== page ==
On Thursday, Clean Energy Fuels (NASDAQ:CLNE) will release its quarterly report, and shareholders are still reeling from the hit that they took earlier this year. Some investors believe that the prospect of new battery technology from Tesla Motors (NASDAQ:TSLA) makes it a competitor to the natural-gas network, but Clean Energy Fuels remains convinced that, with natural-gas truck engines from Westport Innovations (NASDAQ:WPRT) and other manufacturers set to take advantage of lower nat-gas prices, its network will remain a critical link for commercial transportation once more trucking companies start converting.

Natural gas is a huge opportunity given its abundance, but it has historically not been used as a major source of transportation fuel because of a lack of infrastructure. Clean Energy Fuels has sought to change that by providing a nationwide network of nat-gas fueling stations for vehicles that use the fuel. With the prospect of competing networks and concerns about rising natural gas prices recently, can Clean Energy Fuels keep growing? Let's take an early look at what's been happening with Clean Energy Fuels during the past quarter, and what we're likely to see in its report.

Source: Clean Energy Fuels.

Stats on Clean Energy Fuels



Analyst EPS Estimate


Year-Ago EPS


Revenue Estimate

$89.95 million

Change From Year-Ago Revenue


Earnings Beats in Past 4 Quarters


Source: Yahoo! Finance.

Can Clean Energy Fuels earnings get back on track?
Analysts have gotten a lot more pessimistic about their views on Clean Energy Fuels earnings in recent months, widening their first-quarter loss estimates by more than $0.10 per share, and almost tripling their full-year 2015 loss projections. The stock has gotten rocked, as well, falling 23% since the end of January.

Two events were primarily responsible for the drop in Clean Energy Fuels stock. In early February, a Seeking Alpha report argued that compressed natural gas was a better solution than liquefied natural gas, and shares sank dramatically despite reassurances from Clean Energy Fuels that the company has just as much capacity to provide CNG services as LNG services. Then, though, Clean Energy Fuels disappointed investors with its fourth-quarter earnings later that month, which showed revenue declining 14%, and a wider loss than expected. With delivery volumes growing at just a 13% pace, Clean Energy Fuels didn't demonstrate the huge growth potential that shareholders want to see over the long run.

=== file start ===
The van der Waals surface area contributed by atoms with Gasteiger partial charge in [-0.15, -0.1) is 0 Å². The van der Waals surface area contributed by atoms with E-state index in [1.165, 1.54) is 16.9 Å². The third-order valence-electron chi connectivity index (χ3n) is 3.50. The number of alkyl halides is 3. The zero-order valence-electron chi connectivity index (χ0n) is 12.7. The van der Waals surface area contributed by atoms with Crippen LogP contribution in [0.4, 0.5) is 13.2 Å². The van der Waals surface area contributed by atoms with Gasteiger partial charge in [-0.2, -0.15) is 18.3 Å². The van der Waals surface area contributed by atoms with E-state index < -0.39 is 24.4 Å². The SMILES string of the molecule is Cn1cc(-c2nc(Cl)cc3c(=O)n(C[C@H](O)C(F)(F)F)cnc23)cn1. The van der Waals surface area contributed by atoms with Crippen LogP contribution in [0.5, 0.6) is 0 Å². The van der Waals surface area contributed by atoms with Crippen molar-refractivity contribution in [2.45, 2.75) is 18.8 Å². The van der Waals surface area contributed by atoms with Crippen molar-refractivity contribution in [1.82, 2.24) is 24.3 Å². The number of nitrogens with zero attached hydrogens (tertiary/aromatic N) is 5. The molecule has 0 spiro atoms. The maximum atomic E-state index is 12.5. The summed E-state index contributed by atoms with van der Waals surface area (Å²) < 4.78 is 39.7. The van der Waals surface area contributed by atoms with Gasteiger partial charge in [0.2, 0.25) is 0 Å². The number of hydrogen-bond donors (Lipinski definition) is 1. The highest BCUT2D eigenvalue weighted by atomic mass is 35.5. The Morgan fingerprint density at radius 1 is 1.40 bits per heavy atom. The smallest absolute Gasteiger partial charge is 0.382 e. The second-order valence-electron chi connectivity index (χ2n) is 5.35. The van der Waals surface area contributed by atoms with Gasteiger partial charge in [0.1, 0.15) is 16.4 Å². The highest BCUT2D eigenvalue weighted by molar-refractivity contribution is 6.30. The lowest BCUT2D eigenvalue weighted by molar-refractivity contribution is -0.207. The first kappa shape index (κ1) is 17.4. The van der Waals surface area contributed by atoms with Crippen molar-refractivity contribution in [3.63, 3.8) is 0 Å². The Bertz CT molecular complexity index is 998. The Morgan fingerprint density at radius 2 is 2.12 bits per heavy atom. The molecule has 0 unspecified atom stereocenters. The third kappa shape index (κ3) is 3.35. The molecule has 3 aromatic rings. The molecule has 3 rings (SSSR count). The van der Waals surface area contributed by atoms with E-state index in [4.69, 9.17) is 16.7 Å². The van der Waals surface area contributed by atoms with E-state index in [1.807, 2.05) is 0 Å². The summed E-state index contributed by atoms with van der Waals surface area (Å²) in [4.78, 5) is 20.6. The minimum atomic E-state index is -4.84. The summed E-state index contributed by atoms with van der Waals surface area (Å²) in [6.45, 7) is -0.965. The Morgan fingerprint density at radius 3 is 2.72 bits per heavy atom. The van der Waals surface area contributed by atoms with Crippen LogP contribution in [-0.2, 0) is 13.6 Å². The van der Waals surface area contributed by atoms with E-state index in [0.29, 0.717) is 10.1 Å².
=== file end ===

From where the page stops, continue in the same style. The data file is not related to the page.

Source: Clean Energy Fuels.

Clean Energy Fuels isn't the only company struggling from the slow adoption of natural-gas technology. Westport Innovations also saw its growth decelerate abruptly. At issue is the rise in natural gas prices during the winter, which exposed the downside of committing to expensive nat-gas conversions. If prices keep climbing, then it'll take longer for conversions to pay off from a fuel-cost savings standpoint, and that could deter many users from getting those modifications made, hurting both Westport and Clean Energy. Still, Clean Energy Fuels is working hard to strengthen its position, opening two new LNG stations about a month ago, and announcing a broader partnership with delivery giant UPS to use the new stations as part of its growing network.

The bigger question facing Clean Energy Fuels is whether natural gas will prove to be the winning technology for transportation. Some see Tesla Motors and its newly announced gigafactory for battery production as affirming the advantages of electric vehicles over fossil-fuel driven trucks. Yet, Clean Energy CEO Andrew Littlefair believes that Tesla is not a competitor, noting that it could take decades for battery technology to advance far enough to allow for the heavy loads that truckers carry.

In the Clean Energy Fuels earnings report, watch closely to see how well the company is dealing with its ongoing losses. With high-profile backing from energy pioneer T. Boone Pickens, Clean Energy Fuels has potential financial support; but that doesn't mean it can go on losing money indefinitely without having negative consequences for shareholders.

Click here to add Clean Energy Fuels to My Watchlist, which can find all of our Foolish analysis on it and all your other stocks.

Dan Caplinger has no position in any stocks mentioned. The Motley Fool recommends Clean Energy Fuels, Tesla Motors, and Westport Innovations. The Motley Fool owns shares of Tesla Motors and Westport Innovations. Try any of our Foolish newsletter services free for 30 days. We Fools may not all hold the same opinions, but we all believe that considering a diverse range of insights makes us better investors. The Motley Fool has a disclosure policy.